After spending time in Jerusalem and the northern part of Israel, we traveled south to the Negev (dry country). While we were here, Dr. Phillips told us about the remarkable features of one of God's creatures: the camel. Camels have translucent eyelids to keep out dust; flat, broad feet to keep them from sinking into the sand; and long legs to keep their body away from the hot desert floor. Camels can go for two weeks without water, and when a camel is "empty" it can drink up to twenty five gallons of water! Remember when Abraham's servant encounters Rebekah in Genesis 24? The servant knows Rebekah is to be the wife of Isaac because she says "I'll draw water for your camels too, until they have finished drinking" (Gen 24:19). Clearly, this was a monumental task!
Here Erin and Thea are overlooking what is called the Machtesh Ramon (giant crater) in southern Israel. This is the largest of three such craters in Israel. Standing on the edge of such a massive geological formation caused me to think about the problem this obstacle posed for those in Bible times. Is one to go around it? Or through it?
Water was (and is) a precious commodity in Israel. Obviously, wherever people are present, water must be present as well. Thus, many of the sites that we visited contained elaborately constructed cisterns or wells used to gather water (as this one in Beer Sheva). This dependency upon water is clearly related in Scripture: in Jeremiah 31, the Lord provides for Israel through a promise to "lead them beside streams of water" (v.9); and Jesus says, "If anyone is thirsty, let him come to me and drink. Whoever believes in me, as the Scripture has said, streams of living water will flow from within him" (John 7:37-38).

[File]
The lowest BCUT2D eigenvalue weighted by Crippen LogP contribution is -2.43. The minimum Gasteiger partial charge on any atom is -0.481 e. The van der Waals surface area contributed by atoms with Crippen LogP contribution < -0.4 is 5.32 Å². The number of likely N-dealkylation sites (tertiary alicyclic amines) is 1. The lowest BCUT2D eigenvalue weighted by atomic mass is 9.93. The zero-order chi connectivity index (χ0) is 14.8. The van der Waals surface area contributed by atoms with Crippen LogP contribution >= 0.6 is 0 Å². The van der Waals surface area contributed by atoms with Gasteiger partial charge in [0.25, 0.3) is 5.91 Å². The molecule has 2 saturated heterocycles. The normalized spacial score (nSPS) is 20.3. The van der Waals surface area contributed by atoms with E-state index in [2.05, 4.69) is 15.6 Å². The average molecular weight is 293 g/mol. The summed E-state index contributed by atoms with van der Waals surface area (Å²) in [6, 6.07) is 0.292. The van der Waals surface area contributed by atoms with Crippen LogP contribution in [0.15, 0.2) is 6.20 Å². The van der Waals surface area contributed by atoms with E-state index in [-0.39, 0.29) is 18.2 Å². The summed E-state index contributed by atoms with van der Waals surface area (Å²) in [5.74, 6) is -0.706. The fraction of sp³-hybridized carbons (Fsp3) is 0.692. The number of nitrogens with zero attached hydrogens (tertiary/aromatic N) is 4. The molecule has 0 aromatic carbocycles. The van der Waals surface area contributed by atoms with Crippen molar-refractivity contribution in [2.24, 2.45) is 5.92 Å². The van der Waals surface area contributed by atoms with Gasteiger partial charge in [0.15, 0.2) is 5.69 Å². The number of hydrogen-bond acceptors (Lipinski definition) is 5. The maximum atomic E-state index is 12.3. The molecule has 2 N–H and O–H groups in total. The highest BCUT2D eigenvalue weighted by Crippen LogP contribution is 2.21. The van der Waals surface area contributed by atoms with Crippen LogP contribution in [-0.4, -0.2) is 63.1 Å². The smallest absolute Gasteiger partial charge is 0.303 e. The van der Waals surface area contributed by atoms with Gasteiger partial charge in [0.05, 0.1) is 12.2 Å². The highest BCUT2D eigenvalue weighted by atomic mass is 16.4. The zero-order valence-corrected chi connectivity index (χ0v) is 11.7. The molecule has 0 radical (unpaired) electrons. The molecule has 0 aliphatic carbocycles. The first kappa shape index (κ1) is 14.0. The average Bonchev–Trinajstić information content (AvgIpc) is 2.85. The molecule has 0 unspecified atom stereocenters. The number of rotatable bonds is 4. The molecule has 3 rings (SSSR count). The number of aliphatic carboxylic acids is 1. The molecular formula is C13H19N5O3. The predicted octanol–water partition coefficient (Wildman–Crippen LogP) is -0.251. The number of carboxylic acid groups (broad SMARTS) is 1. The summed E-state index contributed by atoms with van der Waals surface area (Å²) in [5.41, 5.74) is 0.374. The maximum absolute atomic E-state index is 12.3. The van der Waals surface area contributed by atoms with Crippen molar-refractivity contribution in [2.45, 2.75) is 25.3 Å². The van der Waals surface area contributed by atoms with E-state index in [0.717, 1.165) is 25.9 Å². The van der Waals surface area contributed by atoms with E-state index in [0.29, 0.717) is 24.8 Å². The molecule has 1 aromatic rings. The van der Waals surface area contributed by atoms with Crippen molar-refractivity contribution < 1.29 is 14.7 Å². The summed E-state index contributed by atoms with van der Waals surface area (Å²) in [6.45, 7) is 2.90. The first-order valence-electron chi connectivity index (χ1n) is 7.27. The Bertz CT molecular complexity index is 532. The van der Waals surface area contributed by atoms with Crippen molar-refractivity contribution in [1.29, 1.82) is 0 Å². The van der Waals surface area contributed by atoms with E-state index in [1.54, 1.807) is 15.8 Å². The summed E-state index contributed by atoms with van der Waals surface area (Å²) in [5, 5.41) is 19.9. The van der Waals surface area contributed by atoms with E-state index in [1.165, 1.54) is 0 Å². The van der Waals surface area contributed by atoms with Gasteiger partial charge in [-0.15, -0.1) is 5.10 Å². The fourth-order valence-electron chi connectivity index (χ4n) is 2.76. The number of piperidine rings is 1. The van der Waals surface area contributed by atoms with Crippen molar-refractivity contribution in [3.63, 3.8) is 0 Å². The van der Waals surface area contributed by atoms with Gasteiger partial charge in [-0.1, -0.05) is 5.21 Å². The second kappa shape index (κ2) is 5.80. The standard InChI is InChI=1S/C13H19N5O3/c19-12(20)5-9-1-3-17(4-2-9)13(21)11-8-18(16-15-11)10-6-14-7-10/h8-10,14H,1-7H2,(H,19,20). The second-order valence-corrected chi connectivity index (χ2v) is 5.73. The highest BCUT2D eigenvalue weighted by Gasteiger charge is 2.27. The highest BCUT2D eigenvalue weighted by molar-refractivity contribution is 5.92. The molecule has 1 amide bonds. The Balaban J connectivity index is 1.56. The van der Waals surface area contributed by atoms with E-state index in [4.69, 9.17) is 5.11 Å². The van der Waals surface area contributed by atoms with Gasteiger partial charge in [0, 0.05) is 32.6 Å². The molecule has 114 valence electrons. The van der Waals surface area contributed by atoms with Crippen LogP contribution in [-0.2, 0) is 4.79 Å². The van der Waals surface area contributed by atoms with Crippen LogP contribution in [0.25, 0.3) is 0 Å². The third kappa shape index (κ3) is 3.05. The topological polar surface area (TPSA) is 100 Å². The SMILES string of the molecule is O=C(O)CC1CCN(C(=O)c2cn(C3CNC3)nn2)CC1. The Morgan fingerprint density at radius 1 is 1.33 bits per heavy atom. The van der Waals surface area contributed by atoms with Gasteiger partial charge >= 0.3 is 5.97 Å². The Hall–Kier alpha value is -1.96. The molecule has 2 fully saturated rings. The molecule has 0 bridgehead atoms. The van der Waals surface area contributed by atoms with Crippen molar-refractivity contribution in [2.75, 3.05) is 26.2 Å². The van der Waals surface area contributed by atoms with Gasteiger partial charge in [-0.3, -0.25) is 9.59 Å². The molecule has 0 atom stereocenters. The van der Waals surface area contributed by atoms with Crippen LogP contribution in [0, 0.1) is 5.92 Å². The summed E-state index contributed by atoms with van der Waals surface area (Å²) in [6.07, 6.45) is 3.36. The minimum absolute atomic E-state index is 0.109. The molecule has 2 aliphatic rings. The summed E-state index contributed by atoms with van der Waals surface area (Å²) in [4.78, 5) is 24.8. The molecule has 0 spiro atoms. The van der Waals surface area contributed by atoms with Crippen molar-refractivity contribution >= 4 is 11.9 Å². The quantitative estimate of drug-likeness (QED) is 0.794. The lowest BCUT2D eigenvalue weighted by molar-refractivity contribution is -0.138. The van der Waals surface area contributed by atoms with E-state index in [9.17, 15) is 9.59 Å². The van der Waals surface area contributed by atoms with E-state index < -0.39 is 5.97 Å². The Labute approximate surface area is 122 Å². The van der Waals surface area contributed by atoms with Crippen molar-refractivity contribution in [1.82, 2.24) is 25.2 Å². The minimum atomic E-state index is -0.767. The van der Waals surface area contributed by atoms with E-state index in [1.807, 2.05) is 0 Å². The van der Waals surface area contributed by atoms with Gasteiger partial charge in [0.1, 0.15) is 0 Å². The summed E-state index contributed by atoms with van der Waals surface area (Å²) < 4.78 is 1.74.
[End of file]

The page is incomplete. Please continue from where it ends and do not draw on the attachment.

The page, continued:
The Bell Caves in Bet Guvrin were a truly spectacular sight. First built in the fourth century BC, the caves were used to harvest limestone for building material. Some of the caves were also used as storehouses or even places of worship in later centuries. The caves were near Moreshah, home of the prophet Micah.
Today we swam in the Dead Sea, an experience unlike any that I have ever had before. "Effortless floating" is the only way to describe it; maybe like swimming in Jell-O that hasn't quite solidified. I just floated to the surface. I could even float with rocks on my chest! Many weary travelers must have must have been sorely disappointed upon reaching the "refreshing" waters of the Dead Sea (the water has a 30-35% salt content). But even if you can't take a drink, the minerals in the water are good for your skin. (excerpts from May 31, 2006)
I hope, through viewing this photo journal, that you have been able to grasp a picture of the Land of Israel and gain a deeper interest in its profound connection to the Bible. The trip was an unforgettable experience. Someday I would like to go back again. Until then, may we all continue to "pray for the peace of Jerusalem" (Psalm 122:6).